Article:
A respected consumer magazine best known for its ratings on refrigerators and vacuum cleaners is weighing in on the abuse of opioid pain medication – and many pain patients aren’t happy about it, calling the article “irresponsible” and “full of half-truths.”
“America is in pain — and being killed by its painkillers,” warns Consumer Reports in a cover story called “The Danger of Painkillers”. The article criticizes the Food and Drug Administration for not protecting consumers from risks associated with opioids and warns about the “deadly misconceptions” many people have about the drugs.
According to the article, opioids are inappropriate for long-term pain and many chronic pain patients would be better off using other medications or over-the-counter (OTC) pain relievers.
“For certain types of pain — including nerve pain, migraines and fibromyalgia — other prescription medications usually work better than opioids,” the article states. “For other types of chronic pain, ask your doctor about trying OTC drugs such as acetaminophen, ibuprofen and naproxen before prescription drugs. Nondrug measures such as exercise, massage, behavioral therapy, and acupuncture might also help.
If you have chronic pain that hasn’t responded to other treatment, opioids may be an option. But your doctor should prescribe the lowest effective dose for the shortest possible time and monitor you for side effects.”
The article makes no mention of medical marijuana – which many pain patients find effective in treating pain – nor does it identify the prescription drugs that “usually work better” than opioids.
Drugs such as Lyrica and Cymbalta are often prescribed to treat conditions such as fibromyalgia, but according to many pain patients and a recent survey by National Pain Report, most who try the medications say they don’t work or have unwelcome side effects.
The Consumer Reports article covers little new ground in the debate over prescription opioids and repeats often cited claims that “46 people per day, or almost 17,000 people per year, die from overdoses of the drugs.” Recent research has questioned the validity of those estimates.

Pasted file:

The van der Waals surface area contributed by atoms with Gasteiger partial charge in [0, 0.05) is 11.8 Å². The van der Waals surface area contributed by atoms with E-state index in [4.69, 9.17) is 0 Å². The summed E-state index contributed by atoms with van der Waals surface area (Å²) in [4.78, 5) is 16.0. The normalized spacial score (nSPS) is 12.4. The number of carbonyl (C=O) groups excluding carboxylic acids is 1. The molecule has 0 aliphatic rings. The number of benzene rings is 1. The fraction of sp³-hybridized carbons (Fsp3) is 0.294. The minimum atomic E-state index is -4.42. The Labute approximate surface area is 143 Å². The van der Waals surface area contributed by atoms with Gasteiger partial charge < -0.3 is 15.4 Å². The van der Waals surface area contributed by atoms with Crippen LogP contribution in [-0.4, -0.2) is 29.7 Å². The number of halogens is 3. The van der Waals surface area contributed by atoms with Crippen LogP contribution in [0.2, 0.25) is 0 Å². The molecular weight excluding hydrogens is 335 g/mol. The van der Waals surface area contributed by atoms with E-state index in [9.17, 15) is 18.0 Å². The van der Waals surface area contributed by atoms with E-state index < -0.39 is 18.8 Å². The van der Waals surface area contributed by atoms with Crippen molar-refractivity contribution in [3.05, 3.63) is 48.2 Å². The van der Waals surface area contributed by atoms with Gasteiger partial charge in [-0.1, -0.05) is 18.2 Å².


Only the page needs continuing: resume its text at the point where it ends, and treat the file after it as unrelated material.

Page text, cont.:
“It is a crappy story full of half-truths, opinions and outright lies, not on any legitimate evidence,” said Janice Reynolds, a retired nurse, pain patient and longtime activist in the pain community.
“It does what similar stories in the media do and that is harm people with persistent pain. They do make a few good points but unfortunately the overwhelming portion of the story is slanted to give incorrect impressions. All medication is potentially dangerous yet unmanaged pain is just as dangerous and certainly those who would impede the management of pain are behaving unethically.”
“It’s not an attack on the pain community,” said Lisa Gill, a Consumer Reports editor who worked on the story. “The people who are well controlled on their opioid drugs, nowhere in this article does it say that that’s bad and they shouldn’t be doing that.”
“We were very influenced by the CDC’s ongoing reports that they put out, about the opioid pain pill crisis in America. And we were very motivated by the 500,000 people sent to the ER every year and the 17,000 people who died. In the case of the 500,000, over half are people who have received legitimate prescriptions from one doctor for pain. This is what set the stage for us.”